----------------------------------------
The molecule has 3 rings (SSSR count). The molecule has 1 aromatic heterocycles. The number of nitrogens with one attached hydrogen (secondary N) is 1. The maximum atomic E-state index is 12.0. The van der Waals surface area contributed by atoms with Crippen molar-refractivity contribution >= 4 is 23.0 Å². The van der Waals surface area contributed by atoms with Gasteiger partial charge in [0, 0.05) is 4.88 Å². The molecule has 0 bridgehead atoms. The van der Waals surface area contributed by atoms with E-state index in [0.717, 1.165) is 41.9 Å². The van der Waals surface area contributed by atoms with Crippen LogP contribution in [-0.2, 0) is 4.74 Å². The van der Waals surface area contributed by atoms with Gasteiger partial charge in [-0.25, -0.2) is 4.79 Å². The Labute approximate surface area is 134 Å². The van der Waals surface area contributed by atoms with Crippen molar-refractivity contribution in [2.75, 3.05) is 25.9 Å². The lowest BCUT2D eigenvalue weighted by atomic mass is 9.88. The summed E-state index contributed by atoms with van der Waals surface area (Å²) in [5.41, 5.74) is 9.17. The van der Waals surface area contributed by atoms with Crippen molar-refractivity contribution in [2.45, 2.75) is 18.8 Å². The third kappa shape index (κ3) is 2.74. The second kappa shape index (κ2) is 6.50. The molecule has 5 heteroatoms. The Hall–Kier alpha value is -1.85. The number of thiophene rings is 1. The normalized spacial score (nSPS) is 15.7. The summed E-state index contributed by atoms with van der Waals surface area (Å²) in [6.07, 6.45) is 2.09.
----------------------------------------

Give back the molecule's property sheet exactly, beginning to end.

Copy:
The molecule has 3 rings (SSSR count). The molecule has 1 aromatic heterocycles. The number of nitrogens with one attached hydrogen (secondary N) is 1. The maximum atomic E-state index is 12.0. The van der Waals surface area contributed by atoms with Crippen molar-refractivity contribution >= 4 is 23.0 Å². The van der Waals surface area contributed by atoms with Gasteiger partial charge in [0, 0.05) is 4.88 Å². The molecule has 0 bridgehead atoms. The van der Waals surface area contributed by atoms with E-state index in [0.717, 1.165) is 41.9 Å². The van der Waals surface area contributed by atoms with Crippen LogP contribution in [-0.2, 0) is 4.74 Å². The van der Waals surface area contributed by atoms with Gasteiger partial charge in [-0.25, -0.2) is 4.79 Å². The Labute approximate surface area is 134 Å². The van der Waals surface area contributed by atoms with Crippen molar-refractivity contribution in [2.75, 3.05) is 25.9 Å². The lowest BCUT2D eigenvalue weighted by atomic mass is 9.88. The summed E-state index contributed by atoms with van der Waals surface area (Å²) in [5.41, 5.74) is 9.17. The van der Waals surface area contributed by atoms with Crippen molar-refractivity contribution in [2.45, 2.75) is 18.8 Å². The third kappa shape index (κ3) is 2.74. The second kappa shape index (κ2) is 6.50. The molecule has 5 heteroatoms. The Hall–Kier alpha value is -1.85. The number of thiophene rings is 1. The normalized spacial score (nSPS) is 15.7. The summed E-state index contributed by atoms with van der Waals surface area (Å²) in [6.07, 6.45) is 2.09.